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Work done by a Spring Force question

  1. Nov 19, 2008 #1
    A 220 g block is dropped onto a relaxed vertical spring that has a spring constant of k = 2.8 N/cm (Fig. 7-30). The block becomes attached to the spring and compresses the spring 11 cm before momentarily stopping.

    (a) While the spring is being compressed, what work is done on the block by the gravitational force on it?

    (b) What work is done on the block by the spring force while the spring is being compressed?

    (c) What is the speed of the block just before it hits the spring? (Assume that friction is negligible.)

    (d) If the speed at impact is doubled, what is the maximum compression of the spring?



    I know that for the first part W=mg*delta y and the second part should be W=1/2Kx^2 but then i get a little lost on the last two questions. I know this is a spring force and gravitational question but does it also use kinetic? Every time i plug the numbers into the formula for kinetic energy it comes out wrong.



    Thanks!
     
  2. jcsd
  3. Nov 19, 2008 #2

    Hootenanny

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    Welcome to Physics Forums.

    Using the first two equation can you calculate the total work done on the block whilst the spring is being compressed?

    And a hint for the next part: Which quantity is conserved whilst the spring is being compressed?
     
  4. Nov 19, 2008 #3
    So to get the total work i would add the two amounts together.. I'm just a bit confused because it ends up being negative work...
     
  5. Nov 19, 2008 #4

    Hootenanny

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    Hmm... The work done by gravity should be positive since the force (weight) is in the same direction as the displacement, the work done by the spring should be negative since the force of the spring is in the opposite direction to the displacement. However, since in this case the work done by gravity is greater than that done by the spring, the total work done should be positive.

    Would you mind posting your calculations for the first two parts. Note also that the correct form of the expression for the work done by the spring is -1/2kx2 for the reasons I have above.
     
  6. Nov 19, 2008 #5
    a. W=(.22kg)(9.8m/s^2)(.11m)
    W=.23716 J

    b.W=-1/2(.028N/m)(.11^2)
    and then i get W=-1.694e-4...which confuses me because the correct answer should be -1.694 J...
     
  7. Nov 19, 2008 #6

    Hootenanny

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    2.8 N/cm [itex]\neq[/itex] 0.028 N/m.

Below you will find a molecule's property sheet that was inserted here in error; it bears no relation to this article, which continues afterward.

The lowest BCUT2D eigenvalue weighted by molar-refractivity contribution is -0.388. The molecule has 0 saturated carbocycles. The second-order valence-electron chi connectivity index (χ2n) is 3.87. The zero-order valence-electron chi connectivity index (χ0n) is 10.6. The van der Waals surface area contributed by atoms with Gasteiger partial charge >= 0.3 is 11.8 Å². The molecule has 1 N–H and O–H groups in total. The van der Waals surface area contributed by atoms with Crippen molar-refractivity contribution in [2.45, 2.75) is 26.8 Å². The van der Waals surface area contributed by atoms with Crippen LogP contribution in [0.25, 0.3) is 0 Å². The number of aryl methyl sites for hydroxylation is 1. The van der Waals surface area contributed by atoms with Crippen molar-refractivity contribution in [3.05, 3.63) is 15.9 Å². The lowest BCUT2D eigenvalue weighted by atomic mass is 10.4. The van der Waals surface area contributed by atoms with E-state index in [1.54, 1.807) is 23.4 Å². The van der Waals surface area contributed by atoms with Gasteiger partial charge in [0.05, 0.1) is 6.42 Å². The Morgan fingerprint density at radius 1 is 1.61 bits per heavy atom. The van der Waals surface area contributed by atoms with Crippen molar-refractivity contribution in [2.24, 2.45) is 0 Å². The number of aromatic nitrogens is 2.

Notice that the units are Newton's divided by centimetres, therefore to convert the constant into N/m you should divide by 0.01m.

    Does that make sense?
     
    Last edited: Nov 19, 2008
  8. Nov 19, 2008 #7
    Yeah that does thank you.
    I still don't understand how the total work would be positive then, is this correct
    .237J-1.694J=-1.457
    then would i plug that into the equation for kinetic energy and solve for velocity for part c?
     
  9. Nov 19, 2008 #8

    Hootenanny

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    Whoops, when I initially calculated the work done by the spring, I thought that the spring constant was in N/m. Your answers are correct.

    So, what about the hint I gave in my first post: which quantity is conserved?
     
  10. Nov 19, 2008 #9
    Well the gravitational energy should have been conserved but when i try .237J=1/2(.22kg)v^2 i get 1.467 m/s, which isn't right.
     
  11. Nov 19, 2008 #10

    Hootenanny

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    Hmm... you're on the right tracks, but think bigger. HINT: There are no dissipative forces present.
     
  12. Nov 19, 2008 #11
    Okay the only other force i can think of is that of the earth, so (.22kg)(9.8)=1/2(.22)v^2...which is wrong too.
     
  13. Nov 19, 2008 #12

    Hootenanny

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    I meant that the total energy of the system is conserved. Do you understand why?
     
  14. Nov 19, 2008 #13
    I think so, but if the total energy is negative how do i find the velocity?
     
  15. Nov 19, 2008 #14

    Hootenanny

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    Can you write out an equation that represents the concept of conservation of energy in this case?
     
  16. Nov 19, 2008 #15
    Well i think this is whats confusing me. I know that the intial energy plus the work has to equal the final energy, but i don't know which is which.
     
  17. Nov 19, 2008 #16

    Hootenanny

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    Okay, I'll set this up for you:

    So, when the spring is fully compressed:
    Gravitational PE1 + Elastic PE1 + Kinetic Energy1 = const.

    Equally, when the mass leaves the spring:
    Gravitational PE2 + Elastic PE2 + Kinetic Energy2 = const.

    Subtracting the two equations (and noting that the constants are equal in each case we obtain):

    ΔGravitational PE + ΔElastic PE + ΔKinetic Energy = 0

    Do you follow?
     
  18. Nov 19, 2008 #17
    Okay that makes more sense. So Ek=-.237+1.694. Then from there i plug it into the equation Ek=1/2mv^2 and get that v=3.639 m/s. So if the speed is then doubled, i would solve for a new kinetic energy and then using the conservation of energy find the elastic energy, then solve for the compression. Thanks so much!
     
  19. Nov 20, 2008 #18

    Hootenanny

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    Sounds good to me :approve:
     
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